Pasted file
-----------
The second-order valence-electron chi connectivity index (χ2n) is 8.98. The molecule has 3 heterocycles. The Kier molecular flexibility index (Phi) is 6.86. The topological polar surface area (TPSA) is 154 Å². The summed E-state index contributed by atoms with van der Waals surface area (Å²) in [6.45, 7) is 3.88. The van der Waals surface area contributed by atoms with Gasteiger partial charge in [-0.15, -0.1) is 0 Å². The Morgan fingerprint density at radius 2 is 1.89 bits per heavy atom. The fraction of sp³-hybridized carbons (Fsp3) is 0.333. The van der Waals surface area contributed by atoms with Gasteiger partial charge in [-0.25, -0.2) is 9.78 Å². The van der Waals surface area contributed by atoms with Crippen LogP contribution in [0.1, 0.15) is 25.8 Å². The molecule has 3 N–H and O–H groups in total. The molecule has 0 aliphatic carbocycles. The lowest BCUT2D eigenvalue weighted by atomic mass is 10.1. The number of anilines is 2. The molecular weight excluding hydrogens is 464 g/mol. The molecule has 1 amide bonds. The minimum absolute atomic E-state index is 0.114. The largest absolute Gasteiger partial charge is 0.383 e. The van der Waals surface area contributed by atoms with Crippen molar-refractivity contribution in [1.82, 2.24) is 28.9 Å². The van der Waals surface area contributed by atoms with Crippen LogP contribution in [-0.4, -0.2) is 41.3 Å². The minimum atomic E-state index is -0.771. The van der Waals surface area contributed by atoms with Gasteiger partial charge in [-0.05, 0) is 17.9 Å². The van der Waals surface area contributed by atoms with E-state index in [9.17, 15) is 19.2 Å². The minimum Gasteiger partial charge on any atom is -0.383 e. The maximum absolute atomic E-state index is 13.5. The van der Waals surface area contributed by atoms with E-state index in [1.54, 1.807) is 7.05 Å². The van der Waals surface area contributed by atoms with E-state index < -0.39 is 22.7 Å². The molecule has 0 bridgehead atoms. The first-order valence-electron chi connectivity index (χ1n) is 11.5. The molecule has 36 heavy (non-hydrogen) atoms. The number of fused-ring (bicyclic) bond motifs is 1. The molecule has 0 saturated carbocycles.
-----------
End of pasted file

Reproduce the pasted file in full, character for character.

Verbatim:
The second-order valence-electron chi connectivity index (χ2n) is 8.98. The molecule has 3 heterocycles. The Kier molecular flexibility index (Phi) is 6.86. The topological polar surface area (TPSA) is 154 Å². The summed E-state index contributed by atoms with van der Waals surface area (Å²) in [6.45, 7) is 3.88. The van der Waals surface area contributed by atoms with Gasteiger partial charge in [-0.15, -0.1) is 0 Å². The Morgan fingerprint density at radius 2 is 1.89 bits per heavy atom. The fraction of sp³-hybridized carbons (Fsp3) is 0.333. The van der Waals surface area contributed by atoms with Gasteiger partial charge in [-0.25, -0.2) is 9.78 Å². The van der Waals surface area contributed by atoms with Crippen LogP contribution in [0.1, 0.15) is 25.8 Å². The molecule has 3 N–H and O–H groups in total. The molecule has 0 aliphatic carbocycles. The lowest BCUT2D eigenvalue weighted by atomic mass is 10.1. The number of anilines is 2. The molecular weight excluding hydrogens is 464 g/mol. The molecule has 1 amide bonds. The minimum absolute atomic E-state index is 0.114. The largest absolute Gasteiger partial charge is 0.383 e. The van der Waals surface area contributed by atoms with Crippen molar-refractivity contribution in [1.82, 2.24) is 28.9 Å². The van der Waals surface area contributed by atoms with Crippen LogP contribution in [-0.4, -0.2) is 41.3 Å². The minimum atomic E-state index is -0.771. The van der Waals surface area contributed by atoms with Gasteiger partial charge in [-0.05, 0) is 17.9 Å². The van der Waals surface area contributed by atoms with E-state index in [9.17, 15) is 19.2 Å². The minimum Gasteiger partial charge on any atom is -0.383 e. The maximum absolute atomic E-state index is 13.5. The van der Waals surface area contributed by atoms with E-state index in [1.54, 1.807) is 7.05 Å². The van der Waals surface area contributed by atoms with E-state index < -0.39 is 22.7 Å². The molecule has 0 bridgehead atoms. The first-order valence-electron chi connectivity index (χ1n) is 11.5. The molecule has 36 heavy (non-hydrogen) atoms. The number of fused-ring (bicyclic) bond motifs is 1. The molecule has 0 saturated carbocycles.